- Sevenoaks Kaleidoscope Gallery
- South East England
‘Tension’ is a show of work by artists invited by curators, Franny Swann, Rosalind Barker, and Sue Evans.
‘A condition of being held between two or more forces in opposition, the act or instance of being stretched.’
‘A psychological state of mental strain or excitement.’
‘A political or social strained stateA strained relationship.’
‘The degree of tightness of stitches in knitting or machine sewing.’
‘Force transmitted through a rope, string or cable to create balance.’
‘An electro – magnetic force.’
Prefaced by a number of definitions of ‘tension’ it shows nine artists’ work. An eclectic mix of objects, ideas, and materials infused with the difficult relationship between concepts and their objects. Questions concerning ‘What am I looking at?’ ‘What does it look like?’ ‘What does it feel like?’ ‘What can it mean?’ ‘Where has it come from?’ ‘What is the experience?’ tumble around like clothes in a drier.
Lindsay Connors’ piece goes to the heart of the matter – a video in which we see a fruit (banana) suspended from a meathook. Delicate hands stretch deep pink elastic bands one at a time over and around it. Pressure builds until it erupts from one end, flesh dripping to the surface below. Sexual connotations are instant and obvious. Simultaneously literal and metaphorical, repetitive in action, it speaks of possibilities in human relationships, no backstory necessary, only our histories and nerve endings, empowered by the work as it opens itself out, presenting simultaneously events of intense gentleness, relentless cruelty, possibilities of deception in soft hands, and a banana, a meathook, and elastic bands.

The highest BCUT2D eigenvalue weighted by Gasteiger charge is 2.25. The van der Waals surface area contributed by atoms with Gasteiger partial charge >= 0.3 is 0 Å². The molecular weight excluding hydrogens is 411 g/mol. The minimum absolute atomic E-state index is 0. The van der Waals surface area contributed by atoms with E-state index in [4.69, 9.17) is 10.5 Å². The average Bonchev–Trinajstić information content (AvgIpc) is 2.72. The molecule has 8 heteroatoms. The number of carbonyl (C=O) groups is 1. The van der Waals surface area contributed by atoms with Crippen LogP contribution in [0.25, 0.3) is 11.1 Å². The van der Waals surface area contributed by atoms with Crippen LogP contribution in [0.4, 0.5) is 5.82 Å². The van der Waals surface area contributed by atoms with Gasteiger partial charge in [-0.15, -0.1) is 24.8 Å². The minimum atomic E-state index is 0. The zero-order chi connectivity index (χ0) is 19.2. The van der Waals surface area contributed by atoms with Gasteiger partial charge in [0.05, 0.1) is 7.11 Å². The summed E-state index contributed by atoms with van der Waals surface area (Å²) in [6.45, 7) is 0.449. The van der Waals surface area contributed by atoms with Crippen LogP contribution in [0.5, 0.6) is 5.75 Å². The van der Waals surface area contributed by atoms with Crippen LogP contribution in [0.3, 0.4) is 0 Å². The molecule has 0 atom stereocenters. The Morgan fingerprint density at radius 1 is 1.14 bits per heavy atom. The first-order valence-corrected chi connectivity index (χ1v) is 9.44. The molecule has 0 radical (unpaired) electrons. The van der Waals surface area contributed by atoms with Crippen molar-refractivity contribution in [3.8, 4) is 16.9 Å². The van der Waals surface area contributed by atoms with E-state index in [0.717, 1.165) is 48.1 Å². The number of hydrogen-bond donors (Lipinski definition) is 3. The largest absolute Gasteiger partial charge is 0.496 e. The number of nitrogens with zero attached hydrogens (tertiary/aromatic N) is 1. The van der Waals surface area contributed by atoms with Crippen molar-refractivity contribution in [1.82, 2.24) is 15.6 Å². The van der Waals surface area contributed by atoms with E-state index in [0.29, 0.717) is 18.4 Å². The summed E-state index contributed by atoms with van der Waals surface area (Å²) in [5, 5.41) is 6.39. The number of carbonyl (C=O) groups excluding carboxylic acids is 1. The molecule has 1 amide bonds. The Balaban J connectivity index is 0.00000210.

Connors tells us in her artist’s statement, ‘…. I am drawn to the insignificant and overlooked: humble, everyday objects and matter that we take for granted………Placed within a different context they take on a new life: sometimes rhyming with, or sparking against each other; sometimes whimsical, sometimes weighty.’
At a very different place in the spectrum of objects, is Claire Manning’s ’In the shadow of Her Gaze’.
The genesis of her piece lies in research done for her MA final exhibition. Concerned as its title implies, with Feminist issues surrounding the Male Gaze, it has a considerable bibliography, including Lacan and Laura Mulvey. |The piece is both physical in a sense which distinguishes it from the nature of video as in Connors’ piece, and at the same time, in a curious twist, contradictory of its physicality through its conceptual nature. Both works provoke us to reassess ourselves, but along different routes where answers to the question ‘What am I looking at?’ diverge. In her Exhibition note and on her website, she points up the distinction when she states that, ‘I’m fascinated by the gaze; the difference between what is looked at and what is seen – a shifting ‘Other’ that questions the self-understanding of the observer.’
Sass Tetzlaff’s pieces, ‘Reward’ and ‘Peace’ ask questions with (self) conscious reference to style. A mid 20th century female stereotype is presented, desirable in pinuppy, woman as desire – object fashion, but implicitly rather fed up with her lived life. The Job described as ‘well done’ in the embroidered text of ‘Reward’ is to cut up hubby’s suit in a wifely manner: ‘Peace’ is achieved by the delivery of a dose of alcohol in baby’s milk. Material from men’s’ shirts clothe the interior in which her life plays out. Misrecognised, disguised, as it were, as wallpaper and décor, the male presence gazes even (and perhaps especially) in his physical absence.